As a septuagenarian, one doesn’t quite look forward to financial crises, but this is exactly what Ahmedabad-based Joginder Bakshi found himself facing in 1999. After a failed business venture, his retirement nest egg was all but destroyed, but he managed to regain his footing soon after by reverse mortgaging his house with a leading public sector bank.
“I was in a financial mess, but didn’t want to depend on my son, so I decided to mortgage my property. Now, every month, I get a fixed amount from the bank, and the best bit is that I still get to live in my house,” says the 74-year-old Bakshi.
What is reverse mortgage?
For the uninitiated, reverse mortgage is a loan that enables home owners above 60 years of age to convert a part of their self-owned home equity into income without having to sell it. Under the scheme, the bank determines the value of the property and fixes a percentage of its current value as loan amount. This is based on parameters such as the likely lifespan of the senior citizen and his spouse. Typically, the loan amount is 60-70% of the market value of the property. The applicants have the option oftaking the loan as a lump sum or a fixed monthly amount. After the death of the senior citizen, the surviving spouse can continue to occupy the property till his/her demise. The value of the property is periodically reevaluated by both the parties, the owner and the bank. If the valuation has increased, the applicants are given the option of increasing the quantum of the loan.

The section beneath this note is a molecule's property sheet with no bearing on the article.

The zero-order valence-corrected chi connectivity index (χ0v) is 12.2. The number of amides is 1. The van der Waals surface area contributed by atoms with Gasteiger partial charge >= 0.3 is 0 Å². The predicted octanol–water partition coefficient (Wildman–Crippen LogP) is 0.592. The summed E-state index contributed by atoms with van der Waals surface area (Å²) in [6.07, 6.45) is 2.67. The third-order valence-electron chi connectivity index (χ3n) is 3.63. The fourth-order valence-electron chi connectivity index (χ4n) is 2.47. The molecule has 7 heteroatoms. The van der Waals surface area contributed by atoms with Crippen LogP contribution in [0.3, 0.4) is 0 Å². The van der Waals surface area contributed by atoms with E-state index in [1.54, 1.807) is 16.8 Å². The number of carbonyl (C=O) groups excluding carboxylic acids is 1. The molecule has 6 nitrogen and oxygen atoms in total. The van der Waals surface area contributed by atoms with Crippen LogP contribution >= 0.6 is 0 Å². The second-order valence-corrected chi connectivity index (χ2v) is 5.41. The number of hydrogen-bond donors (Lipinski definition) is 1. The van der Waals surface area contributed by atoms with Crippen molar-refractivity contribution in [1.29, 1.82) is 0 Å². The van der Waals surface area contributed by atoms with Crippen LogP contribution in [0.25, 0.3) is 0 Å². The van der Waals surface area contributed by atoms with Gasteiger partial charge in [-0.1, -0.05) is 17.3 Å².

However, one should be prepared to shell out money for charges like processing, valuation, as well as legal fees for availing of the loan. The processing charges are usually around 0.5% of the loan amount, with the maximum limit of Rs. 10,000. The valuation and legal charges may add up to between Rs. 5,000 and Rs. 10,000 depending on the loan amount.
“The bank has told me that in case of my demise, it will give two options to my heirs. They can choose to pay the outstanding amount, along with the interest component, to redeem the property. Alternatively, the bank will sell off the property to recover its dues and the surplus money, if any, will be passed on to my heirs,” says Bakshi.